6. Could somebody please can listen to her anecdotes and then write them down in a script that she can learn?
  7. I must learn how to pronounce her name at some point... particularly if trying to make Audioboos while holding a gin and tonic...

Movies: A Single Man



Some movies just linger in the mind a few days after seeing them. The none-too-subtle use of colour, period setting and innuendo in Tom Ford's A Single Man is one of these. Watching a movie set in 1962 in a the Chelsea Cinema, which has kept its retro 1973 interiors largely intact, also aided with the atmosphere. It's as if you could be part of the film, living in Colin Firth's lovely glass house thinking about topping yourself. Well who knew that suicide could be so stylish and sophisticated? It was hard to believe anybody in this film could be suffering in any way given they wore such lovely Tom Ford clothes and had such tight skin pores, but if you suspend disbelief about the story and go along for the lesson in style, it is a trip worth taking. Have made a mental note I need a facial though...

Tuesday, February 16, 2010

Sunday, February 14, 2010

Theatre: Cat On A Hot Tin Roof



This week I finally caught up with Cat On A Hot Tin Roof that has been playing for a while. Directed by Debbie Allen, the all-black cast in Tenessee William's play about Brick, a man who is sexually ambivalent about his wife Maggie, while visiting his family estate in Mississippi. Given that Brick is played by Adrian Lester and the show opens with him taking a shower you could appreciate why she is a little frustrated by this scenario. The audience the night I saw it became a little frisky after this opening scene as well...

It's not my favourite Tenessee William's play and there is way too much exposition and labouring on about Maggie being like a cat... On a tin roof... That was hot... It was hard to buy Lester as an alcoholic either mourning over the loss of his dead friend or on the down-low. More convincing was that he was pissed off rather than pissed with his moody looks and occasional throwing of his crutch...

Still it was an entertaining production, particularly with the sharp second act where Brick and Big Daddy (James Earl Jones) trade barbs and confront the truth. In the end though, particularly with an overlong third act it was hard to work out what the central message is. Maybe it is large tracts of land can conceal anything... It runs until April...

Sunday, February 07, 2010

Opera and Theatre: The Rake's Progress and Dalston Songs



This week saw two trips to the Royal Opera to catch the final performances of The Rake's Progress, an opera by Stravinsky and directed by Robert Lepage and Dalston Songs, a song cycle written by Helen Chadwick.

Stravinsky's Rake is inspired by the paintings by Hogarth, although the action here takes place on the west coast of America during the 1950s. It is a pity that it didn't take its modernisation a bit closer to the present day as then the tale of green might have had a bit more bite... As an opera it does tend to drag a bit (all that neoclassical window dressing), but what it lacks in focus and brevity it sure made up with the performances and the stunning production design. The moral of the story summed up very nicely in the epilogue was that the devil makes work for idle hands... Obviously for idle operas it doesn't matter so much when they look this good...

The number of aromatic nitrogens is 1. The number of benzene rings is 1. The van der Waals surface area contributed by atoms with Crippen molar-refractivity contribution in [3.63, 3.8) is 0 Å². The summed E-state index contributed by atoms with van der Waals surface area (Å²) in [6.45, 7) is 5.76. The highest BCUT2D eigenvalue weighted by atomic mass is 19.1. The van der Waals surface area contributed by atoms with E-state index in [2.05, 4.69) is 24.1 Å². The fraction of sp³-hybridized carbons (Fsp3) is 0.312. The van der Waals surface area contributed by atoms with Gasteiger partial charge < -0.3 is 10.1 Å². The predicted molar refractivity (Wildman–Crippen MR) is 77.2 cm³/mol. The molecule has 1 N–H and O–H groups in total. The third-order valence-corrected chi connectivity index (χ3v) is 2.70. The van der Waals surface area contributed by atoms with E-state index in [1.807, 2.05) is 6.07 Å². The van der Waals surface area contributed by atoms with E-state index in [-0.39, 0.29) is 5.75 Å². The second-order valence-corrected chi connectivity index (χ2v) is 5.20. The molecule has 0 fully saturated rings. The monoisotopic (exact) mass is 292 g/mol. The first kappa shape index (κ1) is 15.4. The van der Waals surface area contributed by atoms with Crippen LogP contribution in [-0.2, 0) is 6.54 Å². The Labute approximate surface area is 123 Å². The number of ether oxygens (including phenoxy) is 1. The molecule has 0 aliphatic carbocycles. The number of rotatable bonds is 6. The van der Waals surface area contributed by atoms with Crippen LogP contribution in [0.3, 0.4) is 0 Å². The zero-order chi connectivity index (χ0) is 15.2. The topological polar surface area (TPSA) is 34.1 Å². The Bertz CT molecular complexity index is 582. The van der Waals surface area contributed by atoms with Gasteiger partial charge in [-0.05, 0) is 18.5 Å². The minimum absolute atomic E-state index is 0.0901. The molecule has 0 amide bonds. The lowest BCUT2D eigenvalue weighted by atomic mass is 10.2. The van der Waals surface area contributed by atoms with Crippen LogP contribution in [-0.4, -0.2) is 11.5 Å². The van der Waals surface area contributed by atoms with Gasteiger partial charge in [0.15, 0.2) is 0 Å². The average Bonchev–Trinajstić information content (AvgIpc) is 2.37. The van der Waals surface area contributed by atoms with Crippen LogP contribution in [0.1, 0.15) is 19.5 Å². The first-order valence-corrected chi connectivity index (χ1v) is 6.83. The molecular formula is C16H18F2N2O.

Saturday night's performance of Dalston Songs was a different affair. There were no fancy set pieces or flashy projections. Instead the set looked like either a community hall or a internet / phone cafe. I was glad I was sitting close to the action as from the upper levels of the Linbury Theatre it looked like it was half built. Eight performers in everyday dress sang a cappella and danced about the life and musings about home from the people who live in Dalston, a north east part of London. The songs were interrupted with recordings of people from Dalston talking about their life. The recordings seemed unnecessary as the music and the performances had a life of their own. It will be interesting to see where this show goes next as it deserves further outings...

Scenes from cheap eats in London...


Extra sauce, originally uploaded by Paul-in-London.

Asking for extra katsu curry sauce almost makes you forget that the chicken at Wagamama is dry and overcooked...

Sunday Afternoon coffee and sfogliatella

Coffee and sfogliatella from Princi...

Posted via web from paulinlondon's posterous

Scenes from the streets of London...

It is a bit hard to work out why they have this sign outside of the Aberdeen Angus Steak House in Soho. Perhaps they now are selling tube steak. Then again, nothing like a bit of saucy humour to take your mind off what they pass for the menu...

Thursday, February 04, 2010